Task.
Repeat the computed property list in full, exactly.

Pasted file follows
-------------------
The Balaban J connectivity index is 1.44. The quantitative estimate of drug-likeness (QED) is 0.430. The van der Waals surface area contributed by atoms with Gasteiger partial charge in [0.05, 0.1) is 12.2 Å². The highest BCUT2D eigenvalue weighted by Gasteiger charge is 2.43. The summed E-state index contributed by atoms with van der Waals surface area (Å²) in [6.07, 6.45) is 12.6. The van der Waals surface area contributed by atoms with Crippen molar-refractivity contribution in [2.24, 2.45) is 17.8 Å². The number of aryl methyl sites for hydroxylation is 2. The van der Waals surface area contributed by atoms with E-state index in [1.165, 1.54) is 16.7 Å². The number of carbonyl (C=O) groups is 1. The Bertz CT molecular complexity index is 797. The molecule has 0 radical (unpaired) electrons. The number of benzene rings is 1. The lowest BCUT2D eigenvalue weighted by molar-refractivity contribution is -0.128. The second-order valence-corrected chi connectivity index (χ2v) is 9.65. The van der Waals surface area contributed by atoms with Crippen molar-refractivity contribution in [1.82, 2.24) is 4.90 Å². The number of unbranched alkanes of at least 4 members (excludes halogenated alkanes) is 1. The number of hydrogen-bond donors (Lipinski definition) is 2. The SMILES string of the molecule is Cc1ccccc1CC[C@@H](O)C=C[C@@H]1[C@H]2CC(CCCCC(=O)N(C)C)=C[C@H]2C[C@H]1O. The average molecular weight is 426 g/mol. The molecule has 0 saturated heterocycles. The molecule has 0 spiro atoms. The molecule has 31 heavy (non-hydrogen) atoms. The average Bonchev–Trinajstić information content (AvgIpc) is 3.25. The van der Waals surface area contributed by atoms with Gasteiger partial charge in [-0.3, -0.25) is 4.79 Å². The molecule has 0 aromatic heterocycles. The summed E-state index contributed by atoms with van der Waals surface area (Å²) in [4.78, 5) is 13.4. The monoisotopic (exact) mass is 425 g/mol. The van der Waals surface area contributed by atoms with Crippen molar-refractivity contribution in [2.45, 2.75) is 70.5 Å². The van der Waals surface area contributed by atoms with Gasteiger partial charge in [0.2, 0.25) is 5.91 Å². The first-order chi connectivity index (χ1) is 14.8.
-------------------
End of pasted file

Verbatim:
The Balaban J connectivity index is 1.44. The quantitative estimate of drug-likeness (QED) is 0.430. The van der Waals surface area contributed by atoms with Gasteiger partial charge in [0.05, 0.1) is 12.2 Å². The highest BCUT2D eigenvalue weighted by Gasteiger charge is 2.43. The summed E-state index contributed by atoms with van der Waals surface area (Å²) in [6.07, 6.45) is 12.6. The van der Waals surface area contributed by atoms with Crippen molar-refractivity contribution in [2.24, 2.45) is 17.8 Å². The number of aryl methyl sites for hydroxylation is 2. The van der Waals surface area contributed by atoms with E-state index in [1.165, 1.54) is 16.7 Å². The number of carbonyl (C=O) groups is 1. The Bertz CT molecular complexity index is 797. The molecule has 0 radical (unpaired) electrons. The number of benzene rings is 1. The lowest BCUT2D eigenvalue weighted by molar-refractivity contribution is -0.128. The second-order valence-corrected chi connectivity index (χ2v) is 9.65. The van der Waals surface area contributed by atoms with Crippen molar-refractivity contribution in [1.82, 2.24) is 4.90 Å². The number of unbranched alkanes of at least 4 members (excludes halogenated alkanes) is 1. The number of hydrogen-bond donors (Lipinski definition) is 2. The SMILES string of the molecule is Cc1ccccc1CC[C@@H](O)C=C[C@@H]1[C@H]2CC(CCCCC(=O)N(C)C)=C[C@H]2C[C@H]1O. The average molecular weight is 426 g/mol. The molecule has 0 saturated heterocycles. The molecule has 0 spiro atoms. The molecule has 31 heavy (non-hydrogen) atoms. The average Bonchev–Trinajstić information content (AvgIpc) is 3.25. The van der Waals surface area contributed by atoms with Gasteiger partial charge in [-0.3, -0.25) is 4.79 Å². The molecule has 0 aromatic heterocycles. The summed E-state index contributed by atoms with van der Waals surface area (Å²) in [4.78, 5) is 13.4. The monoisotopic (exact) mass is 425 g/mol. The van der Waals surface area contributed by atoms with Crippen molar-refractivity contribution in [2.45, 2.75) is 70.5 Å². The van der Waals surface area contributed by atoms with Gasteiger partial charge in [0.2, 0.25) is 5.91 Å². The first-order chi connectivity index (χ1) is 14.8.